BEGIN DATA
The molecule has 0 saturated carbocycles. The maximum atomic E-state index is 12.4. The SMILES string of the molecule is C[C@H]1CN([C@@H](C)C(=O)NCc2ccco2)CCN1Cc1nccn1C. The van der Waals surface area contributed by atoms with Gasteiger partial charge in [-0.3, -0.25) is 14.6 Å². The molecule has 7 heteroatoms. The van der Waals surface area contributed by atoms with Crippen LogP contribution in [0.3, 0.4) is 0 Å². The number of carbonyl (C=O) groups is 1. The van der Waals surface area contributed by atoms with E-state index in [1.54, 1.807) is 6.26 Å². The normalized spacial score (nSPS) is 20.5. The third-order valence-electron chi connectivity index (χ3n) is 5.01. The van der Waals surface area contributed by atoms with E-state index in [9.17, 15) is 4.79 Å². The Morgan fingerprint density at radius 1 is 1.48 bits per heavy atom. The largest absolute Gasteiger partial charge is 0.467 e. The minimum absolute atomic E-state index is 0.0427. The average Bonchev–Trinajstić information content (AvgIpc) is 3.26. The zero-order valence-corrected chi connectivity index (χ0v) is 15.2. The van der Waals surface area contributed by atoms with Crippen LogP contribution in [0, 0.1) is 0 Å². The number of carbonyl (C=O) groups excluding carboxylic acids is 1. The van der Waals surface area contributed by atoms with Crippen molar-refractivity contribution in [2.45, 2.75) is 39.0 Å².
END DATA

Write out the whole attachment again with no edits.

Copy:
The molecule has 0 saturated carbocycles. The maximum atomic E-state index is 12.4. The SMILES string of the molecule is C[C@H]1CN([C@@H](C)C(=O)NCc2ccco2)CCN1Cc1nccn1C. The van der Waals surface area contributed by atoms with Gasteiger partial charge in [-0.3, -0.25) is 14.6 Å². The molecule has 7 heteroatoms. The van der Waals surface area contributed by atoms with Crippen LogP contribution in [0.3, 0.4) is 0 Å². The number of carbonyl (C=O) groups is 1. The van der Waals surface area contributed by atoms with E-state index in [1.54, 1.807) is 6.26 Å². The normalized spacial score (nSPS) is 20.5. The third-order valence-electron chi connectivity index (χ3n) is 5.01. The van der Waals surface area contributed by atoms with E-state index in [9.17, 15) is 4.79 Å². The Morgan fingerprint density at radius 1 is 1.48 bits per heavy atom. The largest absolute Gasteiger partial charge is 0.467 e. The minimum absolute atomic E-state index is 0.0427. The average Bonchev–Trinajstić information content (AvgIpc) is 3.26. The zero-order valence-corrected chi connectivity index (χ0v) is 15.2. The van der Waals surface area contributed by atoms with Crippen LogP contribution in [0, 0.1) is 0 Å². The number of carbonyl (C=O) groups excluding carboxylic acids is 1. The van der Waals surface area contributed by atoms with Crippen molar-refractivity contribution in [2.45, 2.75) is 39.0 Å².